Kathleen Wynne has given the whole country a peek at how Liberals run against Stephen Harper. Expect Justin Trudeau to repeat it next year.
The Ontario Liberal Leader faces a less-than-charismatic opponent in Tim Hudak but spent the first week of her campaign fighting Mr. Harper. She needed a special kind of bad guy: a cold calculator who refuses to lift a finger to help economically vulnerable Ontarians. That's how she painted Mr. Harper, because she thought many voters would believe her.
She did it because she is, in a sense, running on the economy. She's trying to turn that into an empathy issue, about who feels Ontarians' anxieties about making ends meet. The federal Liberal leader, Mr. Trudeau, is planning to do that, too.
All three federal parties are lending operatives and watching closely because they know they can't win a federal election without a strong showing in Ontario, notably the 905 and 519 area codes.
It features a PC party that, as with the federal Conservatives, is promising to manage the economy better, using restraint. The NDP is trying to find economic arguments that win suburbs. And the Liberal Party is trying to harness Ontarians' economic anxiety, without making it a debate about who's better at managing. For the first week, Mr. Harper was the foil.
Ms. Wynne picked an issue that plays off Mr. Harper, arguing Ontario needs to create its own public pension plan because he won't protect Ontarians' vulnerable retirements. Just look at the way she described Mr. Harper in a Toronto Star interview: She said he "smirked" at the suggestion of expanded pensions in a private meeting and said "people need to pull themselves up by their bootstraps."
It helped when Mr. Harper stepped in to say the Conservatives have created tax-break accounts that help people save for their own retirements. That appeals to conservatively minded voters, but it allows Ms. Wynne to suggest he won't do anything for the many who still worry they won't be able to retire decently.
That's where Mr. Trudeau's federal Liberals are going, too. Many of their barbs at Mr. Harper are not so much aimed at painting him as incompetent on the economy, but out of touch.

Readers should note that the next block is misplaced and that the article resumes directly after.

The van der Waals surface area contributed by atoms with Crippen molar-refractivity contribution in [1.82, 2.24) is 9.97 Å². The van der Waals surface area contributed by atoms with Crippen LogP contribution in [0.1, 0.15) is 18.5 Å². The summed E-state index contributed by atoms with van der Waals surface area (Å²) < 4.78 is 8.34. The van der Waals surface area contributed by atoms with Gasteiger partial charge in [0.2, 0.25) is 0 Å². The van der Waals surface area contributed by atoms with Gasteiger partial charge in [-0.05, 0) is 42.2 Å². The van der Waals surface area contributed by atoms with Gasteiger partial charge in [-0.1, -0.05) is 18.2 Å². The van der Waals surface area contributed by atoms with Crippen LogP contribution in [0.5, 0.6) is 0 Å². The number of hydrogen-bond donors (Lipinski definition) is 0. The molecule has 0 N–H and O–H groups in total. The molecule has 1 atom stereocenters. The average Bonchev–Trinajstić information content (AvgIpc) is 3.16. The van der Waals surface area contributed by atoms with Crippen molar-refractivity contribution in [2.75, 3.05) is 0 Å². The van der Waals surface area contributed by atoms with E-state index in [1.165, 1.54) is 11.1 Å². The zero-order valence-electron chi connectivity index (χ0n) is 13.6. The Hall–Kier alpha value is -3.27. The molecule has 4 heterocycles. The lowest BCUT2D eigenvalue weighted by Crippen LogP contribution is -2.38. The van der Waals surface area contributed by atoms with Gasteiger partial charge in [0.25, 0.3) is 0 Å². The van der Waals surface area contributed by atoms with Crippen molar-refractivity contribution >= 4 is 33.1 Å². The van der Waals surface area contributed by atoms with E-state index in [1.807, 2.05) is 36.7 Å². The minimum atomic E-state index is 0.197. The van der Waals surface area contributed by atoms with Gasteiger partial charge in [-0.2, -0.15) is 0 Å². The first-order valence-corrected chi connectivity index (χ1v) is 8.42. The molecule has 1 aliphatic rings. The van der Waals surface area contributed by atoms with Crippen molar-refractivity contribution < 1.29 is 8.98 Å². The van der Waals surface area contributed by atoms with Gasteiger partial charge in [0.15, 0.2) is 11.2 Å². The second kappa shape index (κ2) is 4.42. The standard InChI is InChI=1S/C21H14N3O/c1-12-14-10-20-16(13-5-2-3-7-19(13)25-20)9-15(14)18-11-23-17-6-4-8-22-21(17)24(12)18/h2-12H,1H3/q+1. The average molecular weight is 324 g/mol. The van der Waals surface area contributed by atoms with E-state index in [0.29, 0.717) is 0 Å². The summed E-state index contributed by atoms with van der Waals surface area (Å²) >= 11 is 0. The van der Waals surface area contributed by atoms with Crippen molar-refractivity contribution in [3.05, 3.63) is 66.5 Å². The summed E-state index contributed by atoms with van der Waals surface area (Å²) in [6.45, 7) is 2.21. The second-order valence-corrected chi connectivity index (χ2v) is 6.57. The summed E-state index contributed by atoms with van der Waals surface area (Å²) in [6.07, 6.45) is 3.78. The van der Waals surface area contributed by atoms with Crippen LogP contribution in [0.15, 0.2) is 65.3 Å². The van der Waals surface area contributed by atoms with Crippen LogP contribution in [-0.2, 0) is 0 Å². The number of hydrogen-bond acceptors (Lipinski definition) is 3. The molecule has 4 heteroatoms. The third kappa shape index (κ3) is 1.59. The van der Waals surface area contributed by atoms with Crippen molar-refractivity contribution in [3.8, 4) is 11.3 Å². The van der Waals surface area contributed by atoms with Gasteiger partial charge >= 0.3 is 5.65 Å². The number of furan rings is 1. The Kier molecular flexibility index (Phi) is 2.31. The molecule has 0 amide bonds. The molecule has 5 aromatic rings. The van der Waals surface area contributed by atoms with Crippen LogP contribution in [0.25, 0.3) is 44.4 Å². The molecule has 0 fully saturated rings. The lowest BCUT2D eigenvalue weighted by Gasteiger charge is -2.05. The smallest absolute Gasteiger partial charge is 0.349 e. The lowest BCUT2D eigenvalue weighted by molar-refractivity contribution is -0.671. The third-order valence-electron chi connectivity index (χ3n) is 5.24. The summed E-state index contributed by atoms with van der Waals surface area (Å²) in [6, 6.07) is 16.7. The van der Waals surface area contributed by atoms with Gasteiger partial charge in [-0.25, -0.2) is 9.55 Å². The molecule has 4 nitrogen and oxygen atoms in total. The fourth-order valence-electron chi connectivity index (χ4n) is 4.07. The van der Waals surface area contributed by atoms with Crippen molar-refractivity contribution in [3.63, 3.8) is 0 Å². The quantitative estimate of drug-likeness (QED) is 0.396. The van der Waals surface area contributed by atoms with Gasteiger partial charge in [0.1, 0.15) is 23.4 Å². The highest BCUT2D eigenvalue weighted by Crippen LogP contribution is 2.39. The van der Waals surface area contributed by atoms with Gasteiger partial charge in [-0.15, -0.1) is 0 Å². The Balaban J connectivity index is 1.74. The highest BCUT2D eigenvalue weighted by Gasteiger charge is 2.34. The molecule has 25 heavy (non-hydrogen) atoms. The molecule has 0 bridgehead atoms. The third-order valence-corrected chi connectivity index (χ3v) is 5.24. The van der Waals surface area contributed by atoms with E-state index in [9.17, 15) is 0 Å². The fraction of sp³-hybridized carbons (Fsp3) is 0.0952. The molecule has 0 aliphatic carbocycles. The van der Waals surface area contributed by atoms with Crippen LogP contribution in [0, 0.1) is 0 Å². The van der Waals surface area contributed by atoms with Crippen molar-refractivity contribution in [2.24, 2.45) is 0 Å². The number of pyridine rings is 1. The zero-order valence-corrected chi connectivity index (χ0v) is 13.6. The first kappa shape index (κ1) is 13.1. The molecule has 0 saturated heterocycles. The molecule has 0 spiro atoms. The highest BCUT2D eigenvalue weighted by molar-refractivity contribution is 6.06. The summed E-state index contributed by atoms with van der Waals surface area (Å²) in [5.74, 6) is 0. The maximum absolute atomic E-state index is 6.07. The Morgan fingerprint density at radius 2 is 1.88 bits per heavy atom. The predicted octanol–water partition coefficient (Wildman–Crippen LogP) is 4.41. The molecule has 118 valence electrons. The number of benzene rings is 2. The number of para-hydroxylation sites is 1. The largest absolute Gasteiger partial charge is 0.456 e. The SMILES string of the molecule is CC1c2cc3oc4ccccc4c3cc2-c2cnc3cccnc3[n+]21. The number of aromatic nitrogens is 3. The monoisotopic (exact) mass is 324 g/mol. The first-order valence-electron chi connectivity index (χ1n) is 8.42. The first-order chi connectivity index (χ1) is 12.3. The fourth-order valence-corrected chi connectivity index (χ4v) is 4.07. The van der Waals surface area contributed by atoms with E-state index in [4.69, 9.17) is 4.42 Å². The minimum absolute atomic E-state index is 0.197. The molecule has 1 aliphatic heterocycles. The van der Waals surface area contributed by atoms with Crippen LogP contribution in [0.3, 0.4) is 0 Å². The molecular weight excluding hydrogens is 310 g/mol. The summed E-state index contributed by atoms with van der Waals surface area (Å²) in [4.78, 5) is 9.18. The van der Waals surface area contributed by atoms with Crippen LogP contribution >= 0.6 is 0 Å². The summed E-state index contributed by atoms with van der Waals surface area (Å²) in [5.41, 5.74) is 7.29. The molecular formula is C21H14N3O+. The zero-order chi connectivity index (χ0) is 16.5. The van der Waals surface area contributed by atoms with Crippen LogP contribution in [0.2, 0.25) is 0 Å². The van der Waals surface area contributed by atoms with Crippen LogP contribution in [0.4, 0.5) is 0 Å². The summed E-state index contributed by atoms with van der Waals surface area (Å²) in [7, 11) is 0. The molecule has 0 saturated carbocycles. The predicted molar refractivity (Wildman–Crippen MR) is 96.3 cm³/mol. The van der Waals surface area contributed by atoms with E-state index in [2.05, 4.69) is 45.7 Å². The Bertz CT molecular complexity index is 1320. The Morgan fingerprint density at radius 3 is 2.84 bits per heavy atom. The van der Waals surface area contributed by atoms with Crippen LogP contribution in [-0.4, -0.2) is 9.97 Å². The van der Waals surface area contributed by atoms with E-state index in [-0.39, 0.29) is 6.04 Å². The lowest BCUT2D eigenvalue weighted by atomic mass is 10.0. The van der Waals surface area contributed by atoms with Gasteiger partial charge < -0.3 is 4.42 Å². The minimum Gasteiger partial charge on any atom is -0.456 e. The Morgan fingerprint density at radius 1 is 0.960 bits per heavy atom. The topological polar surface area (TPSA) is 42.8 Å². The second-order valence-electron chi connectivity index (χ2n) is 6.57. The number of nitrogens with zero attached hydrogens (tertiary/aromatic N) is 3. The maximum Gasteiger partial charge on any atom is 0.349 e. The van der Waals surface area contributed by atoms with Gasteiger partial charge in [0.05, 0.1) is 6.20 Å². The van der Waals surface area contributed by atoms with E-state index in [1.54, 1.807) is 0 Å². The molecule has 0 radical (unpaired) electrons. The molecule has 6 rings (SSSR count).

When a New York Times website published an article indicating Canada's middle class is the most affluent in the world, the Conservatives said the "good news" put the lie to Mr. Trudeau's assertions that Canada's middle class is suffering. Some Liberals said privately they wished the Tories would repeat that more – so anxious Ontarians hear the Conservatives tell them they are doing fine.
When Mr. Trudeau rose in the Commons to complain about the temporary foreign workers program, he highlighted that many went to struggling Ontario towns, such as London and Sarnia, suggesting the Tories are out of touch with the real economy. The latest Liberal ad, meanwhile, preaches that Mr. Trudeau is focused on "your job, your retirement, your kids' future." In other words, they're claiming he cares, and Mr. Harper doesn't. Just like Ms. Wynne.
Will it work? It seems like a long shot for Ms. Wynne. After a decade in power, and a spate of scandals, Ontarians generally want the Liberals out. An Ipsos-Reid poll released Friday found 72 per cent feel it is time for a change of government.
On Friday, Ontario PC Leader Tim Hudak seemed to play into her narrative by announcing plans to cut 100,000 public-service jobs. Now Ms. Wynne can paint him as the insensitive one. But it will only work if those who don't like Mr. Hudak's plans coalesce behind the Liberals, rather than splitting to the NDP's Andrea Horvath. Mr. Hudak, meanwhile, has given conservative voters a red-meat reason to vote.
But in a federal election, Mr. Trudeau can try the same tactic with a clean slate. Polls show Mr. Harper is rated as the better economic manager. Liberals claim Mr. Trudeau is better positioned, through personality, to be the empathy candidate than either the PM or NDP Leader Thomas Mulcair.
Mr. Harper, however, has a better hand to respond. He's projecting budget surpluses that will allow him to promise big tax cuts. He can argue, as he has since the campaign that brought him to power, that promised tax cuts like these prove that Conservatives really do care about Canadians' pocketbooks – they're the only party that cares enough to return some of their tax money.
The question is whether it's a cut that affects enough people to persuade them he's got their real concerns in mind. After all, Ms. Wynne has already shown him how the Liberals will go after him on the economy: not by telling voters he's incapable, but telling them he doesn't care enough to help them.